What is the Safe System approach and why is it so important to a successful Vision Zero planning effort? These are the questions we asked roadway safety practitioners in our webinar, Building a Safe System Foundation for Your Plan.
We talked to Vision Zero leaders from Tacoma, WA; Philadelphia; and Denver Regional Council of Governments (DRCOG, a regional MPO) about their experiences and lessons learned in developing Vision Zero Action Plans built on a solid Safe System foundation. Watch the recording of the 1-hour conversation below.
This webinar was the second in our series, Fundamentals of Vision Zero Action Plan, which features overviews, resources and models to help communities create strong Safe System-based plans (check out the first session here). We hope this series will help communities to institutionalize Vision Zero principles in meaningful, measurable ways and improve the effectiveness of their roadway safety efforts.
>> Read our more in-depth summary of a Safe System approach, as well as actionable steps your community can take to embrace these Vision Zero fundamentals.
The webinar discussion featured three on-the-ground Vision Zero practitioners, who shared their experiences and offered advice for those embarking on Vision Zero plans (or updating existing ones). We thank our panelists for their time and expertise; they include Carrie Wilhelme, Senior Transportation Planner from Tacoma; Emily Kleinfelter, Safety/Regional Vision Zero Planner from DRCOG; and Kelley Yemen the Director of Complete Streets of the City of Philadelphia.
Following are a few of our key takeaways:
- In Tacoma’s Vision Zero Action Plan, which is the most recently developed of the three featured plans, the Safe System elements of Safe Speeds and Safe Streets were emphasized. These strategies are prioritized in their accompanying Local Road Safe Plan, which identifies, analyzes, and prioritizes interventions that are specific to Tacoma and incorporate public health and equity considerations into their prioritization framework. This emphasis on road design and setting speeds for safe travel are part of Tacoma’s intentional upstream focus, versus a downstream emphasis on traffic stops. The plan also prioritizes community involvement and highlights their commitment to compensating community members, activists, and advocacy groups with gift cards for their participation on the Vision Zero Task Force.
- Similarly, DRCOG’s plan emphasizes the need to build sustained relationships with the Denver community, while also prioritizing the experiences of people affected by inequitable conditions. Specifically, they highlighted hosting engagement meetings in locations people could attend conveniently and a focus on reducing barriers to participation. They also stressed the importance of collaborating with agencies outside the traditional transportation space, such as those in the realms of public health, housing, and sustainability. Kleinfelter explained that these cross-collaborations are important for the regional agency to better understand and address how transportation relates to and can perpetuate inequities. Currently, DRCOG is in the process of updating its original 2020 Vision Zero Action Plan. The update is intended to provide stronger support and best practice foundation for Denver area communities to integrate better performance metrics and data reporting measures on safe system-based actions.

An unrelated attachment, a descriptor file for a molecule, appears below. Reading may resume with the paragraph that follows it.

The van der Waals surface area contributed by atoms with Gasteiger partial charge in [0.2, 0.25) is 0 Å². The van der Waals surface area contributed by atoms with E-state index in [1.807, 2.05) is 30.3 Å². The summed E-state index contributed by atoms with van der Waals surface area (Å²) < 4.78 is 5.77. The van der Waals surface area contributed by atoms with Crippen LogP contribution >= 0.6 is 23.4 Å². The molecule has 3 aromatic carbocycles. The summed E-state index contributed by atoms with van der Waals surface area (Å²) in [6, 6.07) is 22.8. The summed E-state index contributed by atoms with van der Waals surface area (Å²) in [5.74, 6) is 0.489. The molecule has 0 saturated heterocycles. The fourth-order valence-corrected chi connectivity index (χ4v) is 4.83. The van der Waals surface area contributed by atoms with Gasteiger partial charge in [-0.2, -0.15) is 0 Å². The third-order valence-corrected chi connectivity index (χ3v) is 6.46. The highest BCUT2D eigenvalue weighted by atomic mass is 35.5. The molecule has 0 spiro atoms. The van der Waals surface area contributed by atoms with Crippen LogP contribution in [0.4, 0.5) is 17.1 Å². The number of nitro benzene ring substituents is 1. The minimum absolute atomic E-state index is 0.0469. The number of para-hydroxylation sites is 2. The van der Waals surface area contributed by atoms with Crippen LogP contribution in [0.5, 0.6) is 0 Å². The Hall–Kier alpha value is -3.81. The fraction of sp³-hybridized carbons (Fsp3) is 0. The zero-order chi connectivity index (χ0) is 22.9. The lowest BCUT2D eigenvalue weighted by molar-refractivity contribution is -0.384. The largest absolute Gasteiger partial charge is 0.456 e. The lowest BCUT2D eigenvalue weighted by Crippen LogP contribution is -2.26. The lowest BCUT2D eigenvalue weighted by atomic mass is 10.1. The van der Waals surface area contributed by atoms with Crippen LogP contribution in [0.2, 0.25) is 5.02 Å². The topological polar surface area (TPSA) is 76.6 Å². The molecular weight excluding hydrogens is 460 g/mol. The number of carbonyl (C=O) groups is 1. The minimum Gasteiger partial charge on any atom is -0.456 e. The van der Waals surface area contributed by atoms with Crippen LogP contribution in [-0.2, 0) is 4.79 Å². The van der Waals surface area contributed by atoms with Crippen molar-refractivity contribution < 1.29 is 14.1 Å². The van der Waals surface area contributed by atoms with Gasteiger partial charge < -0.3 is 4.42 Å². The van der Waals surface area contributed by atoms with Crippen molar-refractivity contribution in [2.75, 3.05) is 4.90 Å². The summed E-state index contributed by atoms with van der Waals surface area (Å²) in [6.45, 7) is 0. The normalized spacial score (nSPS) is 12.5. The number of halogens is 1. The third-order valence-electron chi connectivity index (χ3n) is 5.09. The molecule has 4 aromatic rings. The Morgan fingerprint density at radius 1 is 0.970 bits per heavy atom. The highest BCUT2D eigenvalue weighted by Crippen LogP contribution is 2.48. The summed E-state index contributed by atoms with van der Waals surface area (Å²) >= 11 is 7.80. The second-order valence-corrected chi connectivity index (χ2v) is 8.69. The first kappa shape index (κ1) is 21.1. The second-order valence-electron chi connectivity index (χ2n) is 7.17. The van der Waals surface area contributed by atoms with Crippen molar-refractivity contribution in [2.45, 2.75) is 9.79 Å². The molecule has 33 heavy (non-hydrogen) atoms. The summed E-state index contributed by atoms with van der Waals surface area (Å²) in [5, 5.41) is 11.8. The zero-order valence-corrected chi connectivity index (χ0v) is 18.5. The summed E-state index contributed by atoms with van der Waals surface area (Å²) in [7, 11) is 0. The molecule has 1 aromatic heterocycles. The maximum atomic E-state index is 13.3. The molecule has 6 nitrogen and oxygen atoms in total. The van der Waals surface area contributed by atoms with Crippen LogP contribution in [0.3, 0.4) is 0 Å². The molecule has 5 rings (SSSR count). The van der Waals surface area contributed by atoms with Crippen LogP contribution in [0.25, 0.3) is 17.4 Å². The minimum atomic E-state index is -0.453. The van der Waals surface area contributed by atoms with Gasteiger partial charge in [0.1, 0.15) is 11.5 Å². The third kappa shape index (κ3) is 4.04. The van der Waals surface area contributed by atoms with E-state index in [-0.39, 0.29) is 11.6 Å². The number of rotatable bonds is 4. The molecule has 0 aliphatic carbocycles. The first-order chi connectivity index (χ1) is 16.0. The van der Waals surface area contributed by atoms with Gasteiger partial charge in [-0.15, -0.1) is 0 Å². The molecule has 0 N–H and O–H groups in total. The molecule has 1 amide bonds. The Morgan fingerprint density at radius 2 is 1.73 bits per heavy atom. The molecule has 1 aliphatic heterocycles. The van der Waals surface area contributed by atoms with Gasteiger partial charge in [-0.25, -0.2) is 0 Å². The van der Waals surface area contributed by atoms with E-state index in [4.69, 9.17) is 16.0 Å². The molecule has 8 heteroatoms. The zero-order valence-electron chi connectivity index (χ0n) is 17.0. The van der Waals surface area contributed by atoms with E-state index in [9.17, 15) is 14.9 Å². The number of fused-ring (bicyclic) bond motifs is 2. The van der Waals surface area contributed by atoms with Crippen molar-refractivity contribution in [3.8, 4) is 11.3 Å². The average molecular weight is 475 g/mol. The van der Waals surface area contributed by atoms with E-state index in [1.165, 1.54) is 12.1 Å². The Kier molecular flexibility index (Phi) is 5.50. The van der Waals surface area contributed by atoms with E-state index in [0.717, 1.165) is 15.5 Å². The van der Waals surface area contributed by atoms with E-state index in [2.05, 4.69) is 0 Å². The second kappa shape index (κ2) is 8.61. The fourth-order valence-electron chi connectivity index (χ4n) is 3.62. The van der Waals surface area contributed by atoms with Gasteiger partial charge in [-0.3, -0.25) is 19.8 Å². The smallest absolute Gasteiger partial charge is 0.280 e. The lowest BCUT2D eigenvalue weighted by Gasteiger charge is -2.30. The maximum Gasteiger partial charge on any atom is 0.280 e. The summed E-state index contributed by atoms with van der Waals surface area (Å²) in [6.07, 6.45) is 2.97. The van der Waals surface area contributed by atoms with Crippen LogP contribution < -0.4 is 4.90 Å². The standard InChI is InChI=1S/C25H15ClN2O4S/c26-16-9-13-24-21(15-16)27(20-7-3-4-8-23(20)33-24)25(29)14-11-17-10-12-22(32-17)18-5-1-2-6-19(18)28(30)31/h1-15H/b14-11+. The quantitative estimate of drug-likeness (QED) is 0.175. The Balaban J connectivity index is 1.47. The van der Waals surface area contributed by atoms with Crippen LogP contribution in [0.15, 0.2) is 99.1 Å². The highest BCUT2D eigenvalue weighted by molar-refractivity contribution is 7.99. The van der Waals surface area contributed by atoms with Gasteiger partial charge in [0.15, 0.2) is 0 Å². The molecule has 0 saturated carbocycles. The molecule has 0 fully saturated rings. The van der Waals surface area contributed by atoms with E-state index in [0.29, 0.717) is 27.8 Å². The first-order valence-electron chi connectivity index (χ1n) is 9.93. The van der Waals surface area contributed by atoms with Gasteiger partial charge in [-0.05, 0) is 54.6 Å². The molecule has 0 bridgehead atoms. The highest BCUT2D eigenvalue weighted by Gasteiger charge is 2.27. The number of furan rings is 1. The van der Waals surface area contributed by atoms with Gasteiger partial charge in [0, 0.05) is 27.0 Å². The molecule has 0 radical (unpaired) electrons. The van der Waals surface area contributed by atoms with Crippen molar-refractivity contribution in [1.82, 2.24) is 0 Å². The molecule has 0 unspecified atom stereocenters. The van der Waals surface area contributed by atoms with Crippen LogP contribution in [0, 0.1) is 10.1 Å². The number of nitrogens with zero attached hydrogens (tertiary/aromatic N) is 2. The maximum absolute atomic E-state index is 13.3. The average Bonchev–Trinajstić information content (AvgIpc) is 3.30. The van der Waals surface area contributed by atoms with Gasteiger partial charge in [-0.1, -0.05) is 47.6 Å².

- The City of Philadelphia updated their first Vision Zero Action Plan in 2017, shifting from one that was designed on the E’s basis (Education, Enforcement, Engineering, etc.), as most U.S. roadway safety work has been over the past century. As Yemen explained, they also used a holistic approach, emphasizing strong collaboration with others, including the state Dept of Transportation, the regional MPO, and their state-owned parking agency. Their focus is on designing (or re-designing) safe streets and lower speeds throughout the city. They also worked to help stakeholders recognize the Safe System approach focuses most on preventing crashes that cause severe injuries and deaths, rather than more general crash mitigation.
Read more about the fundamentals of the Safe System approach, including examples from these and other U.S. communities, and additional recommendations of how to integrate this into your Vision Zero planning and implementation.
Interested in learning more? Check out these relevant resources:
- Fundamentals of the Safe System Approach
- It's Time to Evolve Beyond the E's Approach to Traffic Safety
- USDOT Primer on the Safe System Approach
Missed our previous series installments? No problem - check out our recordings, recaps, and resources on our new Fundamentals of Vision Zero Action Planning webpage where we cover the following topics:
- Fundamentals of Vision Zero Action Planning
- Building a Safe System Foundation for Your Plan
- Critical Collaboration & Commitments for Vision Zero Action Planning
- Prioritization: Data, High-Injury Networks, Equity Emphasis
- Prioritizing Speed Management in Vision Zero Planning
- Institutionalizing Health Equity
- Performance metrics: transparency, accountability, evaluation, evolution
Learn more about How to start on the road to Vision Zero and see our other Vision Zero resources. Stay up-to-date on our and other groups’ work for Vision Zero, sign up for our monthly Vision Zero Network e-newsletter.